Presentation of ENS Lyon
ENS Lyon is one of three French écoles normales supérieures. The other two are located in Paris and Cachan. The écoles normales supérieures accept students from the third year of undergraduate studies, which is called L3 in French. Most students are recruited from competitive entrance examinations called concours. Typically, they have spent the first two years of their undergraduate studies at so-called classes prépas or CPGE to prepare for these exams. As a result, the level of the students is high and the exams are challenging, especially as they are directed towards students who have intensively prepared the concours. This should not be underestimated and has to be taken into account when deciding whether to do an exchange year at ENS Lyon. However, I must emphasise that ENS Lyon provides a great environment if you are passionate about your subject. Almost all other students want to get into academic research or higher education. Spending a year abroad at ENS Lyon was a great opportunity for me, and I believe it has had a positive impact both on my academic and personal development.
There are two campuses, which are within roughly 10 minutes of walking distance between each other. The first one, called Monod, is located at 46 Allée d'Italie and is where the departments of natural sciences are located. The other one is called Descartes, and hosts the humanities departments. When enrolling, you can choose to live at either Monod or Descartes. I didn't put anything down, and I was assigned to Monod. In general, science students live in Monod and humanities students live in Descartes. In hindsight, I would have preferred to stay at Descartes, even if this would have meant higher rent.Monod, is located at 46 Allée d'Italie and is where the departments of natural sciences are located. The other one is called Descartes, and hosts the humanities departments. When enrolling, you can choose to live at either Monod or Descartes. I didn't put anything down, and I was assigned to Monod. In general, science students live in Monod and humanities students live in Descartes. In hindsight, I would have preferred to stay at Descartes, even if this would have meant higher rent.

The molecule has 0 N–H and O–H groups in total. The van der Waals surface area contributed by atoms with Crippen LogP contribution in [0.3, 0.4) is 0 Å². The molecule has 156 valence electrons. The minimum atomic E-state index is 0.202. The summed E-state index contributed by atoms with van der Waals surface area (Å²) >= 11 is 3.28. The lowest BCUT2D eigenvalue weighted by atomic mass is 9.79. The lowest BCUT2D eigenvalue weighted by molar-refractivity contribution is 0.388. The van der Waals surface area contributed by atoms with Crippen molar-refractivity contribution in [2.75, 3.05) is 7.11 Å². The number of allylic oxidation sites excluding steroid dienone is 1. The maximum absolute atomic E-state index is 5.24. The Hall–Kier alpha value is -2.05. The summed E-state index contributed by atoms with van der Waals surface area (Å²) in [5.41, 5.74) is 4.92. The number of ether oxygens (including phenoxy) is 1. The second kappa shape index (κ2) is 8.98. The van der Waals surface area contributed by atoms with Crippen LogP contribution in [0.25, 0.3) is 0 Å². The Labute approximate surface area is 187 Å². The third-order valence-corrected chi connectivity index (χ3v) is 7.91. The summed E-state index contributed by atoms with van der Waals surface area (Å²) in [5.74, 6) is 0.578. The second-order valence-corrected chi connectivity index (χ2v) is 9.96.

Accommodation in Monod Since Monod hosts all activities in the natural sciences, it will be much closer to your lecture halls and classrooms. You only have to cross about 50 meters to get from the residence to the science departments, so it really is very close! I really liked this, as lectures tend to start quite early in the morning. However, the buildings at Monod are older and not quite as nice as those in Descartes. The residence is divided into small flats, which can be of the following type: F1 (single en-suite room, equipped with a small kitchen); F2 (two separate rooms, with a common kitchen and bathroom); F1-bis: (double room, with a shared kitchen and a shared bathroom). The rent is a lot cheaper in the double rooms and not putting down a preference when enrolling will probably result in being assigned a double room at Monod.
Accommodation in Descartes As is mentioned above, the residence in Descartes is a bit nicer than the one at Monod. I found that the gardens at Descartes are beautiful, especially during spring and summer. The residence houses mainly humanities students, but it is perfectly fine to ask for a room there as a student of the natural sciences. In fact, several people on the mathematics course had done just that! The way it is organised is a bit closer to the on-campus accommodation I encountered while at Warwick. The residence is divided into flats of between three and five people, who share a kitchen and dining area. All rooms at Descartes are single and are en-suite, and the rent is comparable to the rent for an F1 or F2-type room in Monod.